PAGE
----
Introducing Domesti-Katie

When I lived in a shared house in Chorlton for a year before moving to France, we had a cleaner. Before that I lived with my parents for a couple of years without domestic responsibilities. The poor boyfriend hadn’t really spent enough time with me to realise how un-housetrained I was before I rocked up suitcase in hand to move in. I hadn’t cooked anything in years – I’d spent the past year out on the town most nights, ordering takeaway or stuffing myself with Philadelphia crackers, because they don’t go off in between times. In rural France there are no takeaways. Before the summer starts there are only about two restaurants open in the village and we’d been through both menus. The boyfriend had cooked dinner a couple of times and I knew it was my turn. “So how would you go about frying an egg?” I asked casually. Continue reading “Introducing Domesti-Katie”

Drinking In France: Wine Not?

You have to keep your wits about you in France as it’s easy to get suckered into drinking wine and forgetting you have work to do. It was common in the days of Fleet Street for everyone to get a bit plastered at lunchtime, though now any sort of day drinking is much frowned upon in England except when it’s someone’s last day or birthday or around Christmas or a Friday. In France that proud tradition is not dead, particularly among the manual workers who drive heavy machinery. Continue reading “Drinking In France: Wine Not?”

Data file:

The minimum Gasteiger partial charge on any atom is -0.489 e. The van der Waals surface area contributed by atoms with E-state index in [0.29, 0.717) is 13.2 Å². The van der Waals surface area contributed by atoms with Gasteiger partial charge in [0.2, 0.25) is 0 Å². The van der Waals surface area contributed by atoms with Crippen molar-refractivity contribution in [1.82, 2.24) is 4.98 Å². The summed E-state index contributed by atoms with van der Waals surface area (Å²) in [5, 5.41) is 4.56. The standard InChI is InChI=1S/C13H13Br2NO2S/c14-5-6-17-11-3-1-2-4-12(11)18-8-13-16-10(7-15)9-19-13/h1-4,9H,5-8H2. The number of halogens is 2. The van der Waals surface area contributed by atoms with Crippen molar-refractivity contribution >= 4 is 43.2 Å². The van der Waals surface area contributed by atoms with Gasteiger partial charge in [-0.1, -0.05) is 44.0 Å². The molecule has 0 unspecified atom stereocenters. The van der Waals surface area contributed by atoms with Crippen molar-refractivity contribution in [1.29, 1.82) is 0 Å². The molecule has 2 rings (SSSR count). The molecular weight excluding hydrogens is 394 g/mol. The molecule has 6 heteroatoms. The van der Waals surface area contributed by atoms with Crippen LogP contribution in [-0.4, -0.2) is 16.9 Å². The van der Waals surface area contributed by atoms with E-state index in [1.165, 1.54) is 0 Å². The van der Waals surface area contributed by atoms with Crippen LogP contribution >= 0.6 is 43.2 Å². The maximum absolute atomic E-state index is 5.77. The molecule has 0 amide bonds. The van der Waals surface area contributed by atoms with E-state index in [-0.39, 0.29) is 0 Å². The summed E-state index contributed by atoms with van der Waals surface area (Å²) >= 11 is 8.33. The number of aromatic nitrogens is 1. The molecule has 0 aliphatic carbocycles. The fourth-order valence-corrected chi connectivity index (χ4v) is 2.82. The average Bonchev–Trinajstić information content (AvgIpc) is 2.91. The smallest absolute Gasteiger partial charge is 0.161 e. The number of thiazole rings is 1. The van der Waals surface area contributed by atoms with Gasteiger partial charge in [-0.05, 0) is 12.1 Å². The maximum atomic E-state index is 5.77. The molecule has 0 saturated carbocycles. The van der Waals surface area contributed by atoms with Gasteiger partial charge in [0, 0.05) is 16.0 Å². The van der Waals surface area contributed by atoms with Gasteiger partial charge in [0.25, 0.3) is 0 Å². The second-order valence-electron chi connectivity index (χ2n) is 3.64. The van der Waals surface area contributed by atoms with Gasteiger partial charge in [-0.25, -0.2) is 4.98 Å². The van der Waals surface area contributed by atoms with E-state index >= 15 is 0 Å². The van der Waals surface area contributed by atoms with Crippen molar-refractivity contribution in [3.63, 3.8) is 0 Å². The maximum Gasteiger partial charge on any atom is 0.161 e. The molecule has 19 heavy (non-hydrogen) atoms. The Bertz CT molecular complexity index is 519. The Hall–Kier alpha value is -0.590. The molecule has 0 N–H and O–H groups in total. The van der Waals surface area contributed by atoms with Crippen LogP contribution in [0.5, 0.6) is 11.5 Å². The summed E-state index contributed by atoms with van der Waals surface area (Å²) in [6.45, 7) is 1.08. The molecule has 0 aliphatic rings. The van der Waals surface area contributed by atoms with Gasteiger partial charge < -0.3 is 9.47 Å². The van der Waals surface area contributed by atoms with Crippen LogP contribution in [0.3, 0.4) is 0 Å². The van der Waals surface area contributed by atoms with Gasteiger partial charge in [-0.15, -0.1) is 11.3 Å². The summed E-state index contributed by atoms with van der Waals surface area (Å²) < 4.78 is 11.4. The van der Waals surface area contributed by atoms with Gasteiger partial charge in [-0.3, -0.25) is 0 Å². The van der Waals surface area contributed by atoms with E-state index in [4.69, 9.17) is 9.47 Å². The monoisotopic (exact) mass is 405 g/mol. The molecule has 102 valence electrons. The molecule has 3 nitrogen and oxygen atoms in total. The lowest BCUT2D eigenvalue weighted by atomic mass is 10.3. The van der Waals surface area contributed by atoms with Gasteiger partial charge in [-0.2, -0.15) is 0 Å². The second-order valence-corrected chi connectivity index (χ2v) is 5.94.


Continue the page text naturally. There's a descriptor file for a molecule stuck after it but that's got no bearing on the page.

Rural France vs Salford Office 1-0

One morning in March I shocked many – including myself – when I suddenly upped and moved to a country where I don’t speak the language, with a man I’d been going out with for five months and no job except some vague ideas about freelance writing.

Ten days earlier I had been preparing to fly back to Manchester from my boyfriend’s house in rural France after eating oysters by the sea, which must have got me a bit excited because I suggested that next time I visit I might not leave. Not sure if the other was joking, both of us nonchalantly shrugged in a very Gallic fashion and said “pour qua pas?” (well, I said “why not?” as I can’t speak French). The following morning I resigned from my job as a BBC journalist before either of us could change our minds.

Oysters Sea France Move
Oysters By The Sea

Continue reading “Rural France vs Salford Office 1-0”